In a recent interview, economist Paul Krugman reminded us that World War II helped play a part in getting the U.S. out of its economic troubles in the '40s. He drew a comparison to the present day and said that the fastest way out of our current turmoil would be an alien invasion. Sound familiar?
Krugman explained it this way:
"Think about World War II—that was actually negative social product spending and yet it brought us out ... If we discovered that space aliens were planning to attack and we needed a massive build-up to counter the space alien threat, and inflation and budget deficits took secondary place to that, this slump would be over in 18 months. And then if we discovered, "whoops, we made a mistake," we'd [still] be better... There was a Twilight Zone episode like this, in which scientists fake an alien threat in order to achieve world peace. Well, this time we need it to get some fiscal stimulus."
And you can give a listen to him here:
If that idea rings a bell, it's because that plot has appeared in several places. While it originally appeared in an episode of The Outer Limits called "The Architects of Fear," most of us remember this plot from the most-taught graphic novel ever—Watchmen. In it, Adrian Veidt (once the hero, Ozymandias) is willing to murder his former friend and fake an alien invasion in order to prevent nuclear war between the United States and Russia.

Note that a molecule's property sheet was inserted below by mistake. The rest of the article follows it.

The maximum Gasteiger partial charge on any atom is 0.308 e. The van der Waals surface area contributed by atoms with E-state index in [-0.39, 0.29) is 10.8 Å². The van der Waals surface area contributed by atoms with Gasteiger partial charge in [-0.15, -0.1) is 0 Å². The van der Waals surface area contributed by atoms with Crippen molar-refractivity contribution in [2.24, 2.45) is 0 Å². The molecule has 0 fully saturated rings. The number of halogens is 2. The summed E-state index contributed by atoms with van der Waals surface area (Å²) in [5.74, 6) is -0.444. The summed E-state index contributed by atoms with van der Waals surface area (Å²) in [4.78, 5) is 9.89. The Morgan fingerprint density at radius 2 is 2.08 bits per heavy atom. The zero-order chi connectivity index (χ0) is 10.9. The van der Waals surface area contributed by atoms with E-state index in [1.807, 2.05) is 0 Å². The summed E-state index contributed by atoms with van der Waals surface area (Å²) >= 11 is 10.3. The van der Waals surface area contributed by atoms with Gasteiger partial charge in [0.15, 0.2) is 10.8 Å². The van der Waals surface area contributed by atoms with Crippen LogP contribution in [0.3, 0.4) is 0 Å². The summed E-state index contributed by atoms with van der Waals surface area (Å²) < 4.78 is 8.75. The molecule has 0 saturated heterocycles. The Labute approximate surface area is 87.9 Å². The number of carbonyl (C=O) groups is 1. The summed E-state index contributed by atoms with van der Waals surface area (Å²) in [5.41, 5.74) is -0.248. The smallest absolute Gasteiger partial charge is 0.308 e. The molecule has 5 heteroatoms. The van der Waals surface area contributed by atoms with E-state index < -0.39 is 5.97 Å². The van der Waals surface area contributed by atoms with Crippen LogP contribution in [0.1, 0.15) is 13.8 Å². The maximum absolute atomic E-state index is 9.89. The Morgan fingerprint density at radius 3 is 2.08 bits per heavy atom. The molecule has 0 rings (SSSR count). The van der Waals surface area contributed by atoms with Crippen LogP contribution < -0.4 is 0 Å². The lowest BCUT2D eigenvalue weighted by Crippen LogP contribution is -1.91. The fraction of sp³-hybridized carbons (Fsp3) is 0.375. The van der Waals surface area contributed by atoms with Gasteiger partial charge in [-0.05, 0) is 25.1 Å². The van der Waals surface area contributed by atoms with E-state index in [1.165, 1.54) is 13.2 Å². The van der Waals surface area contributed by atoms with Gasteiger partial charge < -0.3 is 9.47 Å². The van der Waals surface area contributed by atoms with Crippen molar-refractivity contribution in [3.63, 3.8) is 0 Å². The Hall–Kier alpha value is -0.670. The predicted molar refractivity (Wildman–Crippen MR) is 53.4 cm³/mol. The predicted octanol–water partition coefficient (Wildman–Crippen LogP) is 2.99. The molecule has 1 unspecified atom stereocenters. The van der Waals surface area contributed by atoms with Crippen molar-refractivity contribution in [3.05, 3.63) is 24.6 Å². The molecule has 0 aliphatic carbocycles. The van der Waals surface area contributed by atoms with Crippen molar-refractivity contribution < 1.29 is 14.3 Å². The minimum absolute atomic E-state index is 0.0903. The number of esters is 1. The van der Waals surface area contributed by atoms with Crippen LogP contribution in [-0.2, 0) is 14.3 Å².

The end of Watchmen paints a complex picture in which [spoiler alert!] most of the "heroes" (save Rorschach, who, too, is killed) agree that the lie must persist. In the final pages, the truth arrives in the form of Rorschach's journal at a small, right-wing publication so that one day the truth might be known.
Krugman, ultimately, seems to side with Veidt's solution. The question is, would you? Can a lie of that magnitude be justified in the name of economic stability?
If Krugman is Veidt, then who is our Rorschach?
(via Comics Alliance)